My officials are in regular contact with officials of each State Body and hold formal governance meetings throughout the year, as required by the Code of Practice for the Governance of State Bodies.

Organic Farming Scheme

Ceisteanna (362)

Charlie McConalogue

Ceist:

362. Deputy Charlie McConalogue asked the Minister for Agriculture, Food and the Marine if he is considering reopening the organic farm scheme to new entrants for specific commodity sectors that are in deficit; and if he will make a statement on the matter. [40994/19]

Amharc ar fhreagra

Freagraí scríofa (Ceist ar Agriculture)

The Organic Farming Scheme (OFS) is part of Ireland's Rural Development Plan and has met all targets for the present programming period in terms of intake and area.

A Strategic Review of the Organic Sector was carried out to assess the justification for reopening the OFS, looking to best economic and environmental outcomes. Based on this assessment, the scheme was reopened in December 2018 for a limited period focusing on areas that are in deficit, namely organic horticulture, tillage and dairy.

I have no plans, therefore, to reopen the current Organic Farming Scheme for applications but will review this position in light of the next CAP. In this regard, I would encourage all stakeholders to engage with the current consultation process on the next CAP to make their views known on which types of schemes should be included.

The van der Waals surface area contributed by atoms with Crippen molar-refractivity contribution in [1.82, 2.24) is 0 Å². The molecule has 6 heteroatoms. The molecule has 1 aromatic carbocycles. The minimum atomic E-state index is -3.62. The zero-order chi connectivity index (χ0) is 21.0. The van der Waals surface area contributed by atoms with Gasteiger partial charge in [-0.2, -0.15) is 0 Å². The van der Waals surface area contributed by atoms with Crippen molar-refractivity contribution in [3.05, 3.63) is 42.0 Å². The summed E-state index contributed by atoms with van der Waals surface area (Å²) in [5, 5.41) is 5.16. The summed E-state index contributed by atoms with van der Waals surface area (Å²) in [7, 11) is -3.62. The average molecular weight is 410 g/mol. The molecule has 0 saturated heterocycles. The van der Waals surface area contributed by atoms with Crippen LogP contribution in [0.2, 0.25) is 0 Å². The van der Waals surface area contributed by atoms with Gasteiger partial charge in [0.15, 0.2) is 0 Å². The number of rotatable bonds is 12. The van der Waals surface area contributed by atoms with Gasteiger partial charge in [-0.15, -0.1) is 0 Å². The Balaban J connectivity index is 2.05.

Agriculture Scheme Payments

Question No. 364 answered with Question No. 348.

Ceisteanna (363)

Michael Healy-Rae

Ceist:

363. Deputy Michael Healy-Rae asked the Minister for Agriculture, Food and the Marine the reason a person (details supplied) has not received a headage payment; the steps that can be taken to rectify the problem; and if he will make a statement on the matter. [41002/19]

Amharc ar fhreagra

Freagraí scríofa (Ceist ar Agriculture)

An application under the 2019 Basic Payment/Areas of Natural Constraints Scheme was received from the person named in my Department on 8th April 2019.

Processing of this application has recently been completed and a payment under the Area of Natural Constraints Scheme will issue shortly.

Payments under the Basic Payment Scheme are due to commence in mid-October.

Question No. 364 answered with Question No. 348.

Trade Missions Data

Ceisteanna (365)

Marc MacSharry

Ceist:

365. Deputy Marc MacSharry asked the Minister for Agriculture, Food and the Marine the details of the expenditure relating to a promotional trip by Bord Bia to China in May 2019; the name of private sector companies included on the trip; the number of persons who travelled from each company; if the companies contributed to the cost of the trip; if so, the details of same in tabular form; and if he will make a statement on the matter. [41057/19]